About the 449

Our pack

The 449 is chartered by Mt. Pisgah, this is also where we have our Pack meetings every month. All dens meet at the discretion of the Den Leader typically two times a month, usually, a parent will volunteer their house as a meeting spot and rotate among all Den parents, meetings also take place outdoors in parks, nature centers, and other locations.

For parents and children who would like to join: the Pack is a volunteer program run by parents supporting each other, we share the work, we share the rewards, and we share the joy of watching our kids grow.

In order to obtain the full benefits of our program, we need the full commitment from all parents, so that all of our Dens maintain proper assistance and all Den and Pack roles are properly filled. Every year a part of our Leadership retires, and this is when other parents step up and help to keep things running smoothly.

Ready to join?

Character Building

The mission of the Boy Scouts of America is to prepare young people to make ethical and moral choices over their lifetimes by instilling in them the values of the Scout Oath and Law.

Confidence Building

Scouting promotes activities that lead to personal responsibility and high self-esteem. As a result, when hard decisions have to be made, peer pressure can be resisted and the right choices can be made.

Outdoor Experiences

Cub Scouts enjoy outdoor experiences as they participate in the variety of activities such as field trips, hikes, nature and conservation experiences, and outdoor games.

How is Scouting done?

“Do Your Best” – this is the Cub Scout motto. Cub scouts love to have fun while learning new skills. To accomplish its purposes and achieve the overall goals of building character, learning citizenship, and developing personal fitness, Cub Scouting uses seven methods:

  • Living the Ideals
    Cub Scouting’s values are embedded in the Scout Oath, the Scout Law, the Cub Scout motto, and the Cub Scout sign, handshake, and salute. These practices help establish and reinforce the program’s values in Scouts and the leaders who guide them.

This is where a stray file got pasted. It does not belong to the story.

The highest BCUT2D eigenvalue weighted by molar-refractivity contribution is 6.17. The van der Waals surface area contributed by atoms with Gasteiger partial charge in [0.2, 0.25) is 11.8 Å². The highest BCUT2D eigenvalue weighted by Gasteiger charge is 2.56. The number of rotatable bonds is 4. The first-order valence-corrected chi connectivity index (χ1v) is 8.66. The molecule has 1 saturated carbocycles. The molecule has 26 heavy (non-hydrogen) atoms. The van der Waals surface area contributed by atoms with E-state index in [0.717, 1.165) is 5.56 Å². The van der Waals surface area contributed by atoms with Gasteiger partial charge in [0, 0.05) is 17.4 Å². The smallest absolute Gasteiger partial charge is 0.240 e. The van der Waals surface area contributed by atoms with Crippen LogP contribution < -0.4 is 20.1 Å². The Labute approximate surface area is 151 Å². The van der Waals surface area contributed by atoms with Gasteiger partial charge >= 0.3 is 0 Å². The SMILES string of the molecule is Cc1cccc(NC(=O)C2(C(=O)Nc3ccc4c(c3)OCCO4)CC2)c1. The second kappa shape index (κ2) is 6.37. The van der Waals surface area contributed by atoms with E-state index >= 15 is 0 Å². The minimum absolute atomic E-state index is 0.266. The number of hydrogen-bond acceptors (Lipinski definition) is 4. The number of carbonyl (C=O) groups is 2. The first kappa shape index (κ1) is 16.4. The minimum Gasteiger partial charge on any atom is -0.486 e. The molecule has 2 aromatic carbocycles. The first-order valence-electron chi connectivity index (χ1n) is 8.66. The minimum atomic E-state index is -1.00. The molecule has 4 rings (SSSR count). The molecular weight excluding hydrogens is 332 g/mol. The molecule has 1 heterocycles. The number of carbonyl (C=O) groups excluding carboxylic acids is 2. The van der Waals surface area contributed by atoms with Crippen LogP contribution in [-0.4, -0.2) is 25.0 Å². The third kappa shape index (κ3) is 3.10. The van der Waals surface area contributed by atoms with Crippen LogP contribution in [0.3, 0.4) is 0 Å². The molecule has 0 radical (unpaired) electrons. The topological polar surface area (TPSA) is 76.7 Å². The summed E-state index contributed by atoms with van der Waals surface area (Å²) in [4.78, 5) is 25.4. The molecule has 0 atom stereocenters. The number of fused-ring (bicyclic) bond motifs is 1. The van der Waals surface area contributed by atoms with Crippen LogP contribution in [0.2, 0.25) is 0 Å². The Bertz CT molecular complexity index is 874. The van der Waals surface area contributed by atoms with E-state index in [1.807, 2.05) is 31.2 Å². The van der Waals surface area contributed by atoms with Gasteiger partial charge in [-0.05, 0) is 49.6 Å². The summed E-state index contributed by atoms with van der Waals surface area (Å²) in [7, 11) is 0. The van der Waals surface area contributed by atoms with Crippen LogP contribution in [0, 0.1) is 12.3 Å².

• Belonging to a Den
    The den—a group of six to eight children who are in the same grade and are the same gender—is the place where Cub Scouting starts. In the den, Cub Scouts develop new skills and interests, they practice sportsmanship and good citizenship, and they learn to do their best, not just for themselves but for the den as well.
  • Using Advancement
    Recognition is important to everyone. The advancement plan provides fun for the Scouts, gives them a sense of personal achievement as they earn badges, and strengthens family understanding as adult family members and their den leader work with them on advancement projects.
  • Involving Family and Home
    Whether a Cub Scout lives with two parents or one, a foster family, or other relatives, their family is an important part of Cub Scouting. Parents and adult family members provide leadership and support for Cub Scouting and help ensure that Scouts have a good experience in the program.
  • Participating in Activities
    Cub Scouts participate in a huge array of activities, including games, projects, skits, stunts, songs, outdoor activities, trips and service projects. Besides being fun, these activities offer opportunities for growth, achievement, and family involvement.
  • Serving Home and Neighborhood
    Cub Scouting focuses on the home and neighborhood. It helps Scouts strengthen connections to their local communities, which in turn supports a child’s growth and development.
  • Wearing the Uniform
    Cub Scout uniforms serve a dual purpose, demonstrating membership in the group (everyone is dressed alike) and individual achievement (Scouts wear the badges they’ve earned). Wearing the uniform to meetings and activities also encourages a neat appearance, a sense of belonging, and good behavior.